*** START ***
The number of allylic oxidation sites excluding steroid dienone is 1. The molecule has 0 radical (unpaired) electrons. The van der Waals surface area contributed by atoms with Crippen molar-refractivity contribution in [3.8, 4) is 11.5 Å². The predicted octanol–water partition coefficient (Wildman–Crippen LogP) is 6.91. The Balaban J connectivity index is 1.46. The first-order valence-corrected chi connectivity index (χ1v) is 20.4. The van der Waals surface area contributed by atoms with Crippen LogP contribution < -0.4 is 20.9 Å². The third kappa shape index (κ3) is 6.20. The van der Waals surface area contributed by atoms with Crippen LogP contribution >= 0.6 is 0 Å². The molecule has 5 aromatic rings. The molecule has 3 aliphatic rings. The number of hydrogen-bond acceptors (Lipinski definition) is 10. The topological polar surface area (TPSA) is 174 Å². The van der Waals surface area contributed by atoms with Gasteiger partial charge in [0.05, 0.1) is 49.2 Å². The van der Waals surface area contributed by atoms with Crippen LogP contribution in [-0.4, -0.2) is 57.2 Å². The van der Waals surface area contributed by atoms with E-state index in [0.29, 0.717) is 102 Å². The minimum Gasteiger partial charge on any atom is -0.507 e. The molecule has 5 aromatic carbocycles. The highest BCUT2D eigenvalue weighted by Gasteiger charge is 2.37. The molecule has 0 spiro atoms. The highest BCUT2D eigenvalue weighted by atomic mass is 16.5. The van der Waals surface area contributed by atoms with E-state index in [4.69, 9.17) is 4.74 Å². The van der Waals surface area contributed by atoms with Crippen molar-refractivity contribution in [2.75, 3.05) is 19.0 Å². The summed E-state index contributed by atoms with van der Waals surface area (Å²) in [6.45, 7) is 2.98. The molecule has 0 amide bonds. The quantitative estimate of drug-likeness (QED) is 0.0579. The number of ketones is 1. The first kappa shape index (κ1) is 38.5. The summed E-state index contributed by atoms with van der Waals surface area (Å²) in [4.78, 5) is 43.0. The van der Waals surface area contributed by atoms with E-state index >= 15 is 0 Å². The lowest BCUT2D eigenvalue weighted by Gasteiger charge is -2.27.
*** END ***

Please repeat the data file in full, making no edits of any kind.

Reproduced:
The number of allylic oxidation sites excluding steroid dienone is 1. The molecule has 0 radical (unpaired) electrons. The van der Waals surface area contributed by atoms with Crippen molar-refractivity contribution in [3.8, 4) is 11.5 Å². The predicted octanol–water partition coefficient (Wildman–Crippen LogP) is 6.91. The Balaban J connectivity index is 1.46. The first-order valence-corrected chi connectivity index (χ1v) is 20.4. The van der Waals surface area contributed by atoms with Crippen LogP contribution < -0.4 is 20.9 Å². The third kappa shape index (κ3) is 6.20. The van der Waals surface area contributed by atoms with Crippen LogP contribution >= 0.6 is 0 Å². The molecule has 5 aromatic rings. The molecule has 3 aliphatic rings. The number of hydrogen-bond acceptors (Lipinski definition) is 10. The topological polar surface area (TPSA) is 174 Å². The van der Waals surface area contributed by atoms with Gasteiger partial charge in [0.05, 0.1) is 49.2 Å². The van der Waals surface area contributed by atoms with Crippen LogP contribution in [-0.4, -0.2) is 57.2 Å². The van der Waals surface area contributed by atoms with E-state index in [0.29, 0.717) is 102 Å². The minimum Gasteiger partial charge on any atom is -0.507 e. The molecule has 5 aromatic carbocycles. The highest BCUT2D eigenvalue weighted by Gasteiger charge is 2.37. The molecule has 0 spiro atoms. The highest BCUT2D eigenvalue weighted by atomic mass is 16.5. The van der Waals surface area contributed by atoms with E-state index in [4.69, 9.17) is 4.74 Å². The van der Waals surface area contributed by atoms with Crippen molar-refractivity contribution in [2.75, 3.05) is 19.0 Å². The summed E-state index contributed by atoms with van der Waals surface area (Å²) in [6.45, 7) is 2.98. The molecule has 0 amide bonds. The quantitative estimate of drug-likeness (QED) is 0.0579. The number of ketones is 1. The first kappa shape index (κ1) is 38.5. The summed E-state index contributed by atoms with van der Waals surface area (Å²) in [4.78, 5) is 43.0. The van der Waals surface area contributed by atoms with E-state index >= 15 is 0 Å². The lowest BCUT2D eigenvalue weighted by Gasteiger charge is -2.27.